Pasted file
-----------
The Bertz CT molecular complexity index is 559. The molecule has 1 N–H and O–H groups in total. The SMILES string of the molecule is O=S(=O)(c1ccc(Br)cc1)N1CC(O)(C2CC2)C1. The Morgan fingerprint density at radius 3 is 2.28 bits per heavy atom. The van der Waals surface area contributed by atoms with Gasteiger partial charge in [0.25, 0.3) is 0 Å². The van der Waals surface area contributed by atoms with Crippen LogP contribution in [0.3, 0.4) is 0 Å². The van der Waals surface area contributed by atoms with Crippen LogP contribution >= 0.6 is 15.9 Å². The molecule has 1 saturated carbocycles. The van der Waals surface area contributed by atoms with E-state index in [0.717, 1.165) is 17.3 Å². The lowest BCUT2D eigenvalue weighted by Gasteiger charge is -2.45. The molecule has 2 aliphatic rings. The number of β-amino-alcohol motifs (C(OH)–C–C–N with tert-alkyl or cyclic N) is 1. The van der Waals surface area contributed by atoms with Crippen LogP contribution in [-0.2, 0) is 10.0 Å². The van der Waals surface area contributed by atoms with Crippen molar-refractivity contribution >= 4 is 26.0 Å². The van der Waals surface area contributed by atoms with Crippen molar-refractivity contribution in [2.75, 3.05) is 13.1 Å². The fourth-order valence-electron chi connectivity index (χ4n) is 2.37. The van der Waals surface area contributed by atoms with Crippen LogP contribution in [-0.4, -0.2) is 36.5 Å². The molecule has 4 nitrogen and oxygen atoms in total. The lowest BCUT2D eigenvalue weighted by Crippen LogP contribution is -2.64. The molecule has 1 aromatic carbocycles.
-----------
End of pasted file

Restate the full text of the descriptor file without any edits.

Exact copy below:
The Bertz CT molecular complexity index is 559. The molecule has 1 N–H and O–H groups in total. The SMILES string of the molecule is O=S(=O)(c1ccc(Br)cc1)N1CC(O)(C2CC2)C1. The Morgan fingerprint density at radius 3 is 2.28 bits per heavy atom. The van der Waals surface area contributed by atoms with Gasteiger partial charge in [0.25, 0.3) is 0 Å². The van der Waals surface area contributed by atoms with Crippen LogP contribution in [0.3, 0.4) is 0 Å². The van der Waals surface area contributed by atoms with Crippen LogP contribution >= 0.6 is 15.9 Å². The molecule has 1 saturated carbocycles. The van der Waals surface area contributed by atoms with E-state index in [0.717, 1.165) is 17.3 Å². The lowest BCUT2D eigenvalue weighted by Gasteiger charge is -2.45. The molecule has 2 aliphatic rings. The number of β-amino-alcohol motifs (C(OH)–C–C–N with tert-alkyl or cyclic N) is 1. The van der Waals surface area contributed by atoms with Crippen LogP contribution in [-0.2, 0) is 10.0 Å². The van der Waals surface area contributed by atoms with Crippen molar-refractivity contribution >= 4 is 26.0 Å². The van der Waals surface area contributed by atoms with Crippen molar-refractivity contribution in [2.75, 3.05) is 13.1 Å². The fourth-order valence-electron chi connectivity index (χ4n) is 2.37. The van der Waals surface area contributed by atoms with Crippen LogP contribution in [-0.4, -0.2) is 36.5 Å². The molecule has 4 nitrogen and oxygen atoms in total. The lowest BCUT2D eigenvalue weighted by Crippen LogP contribution is -2.64. The molecule has 1 aromatic carbocycles.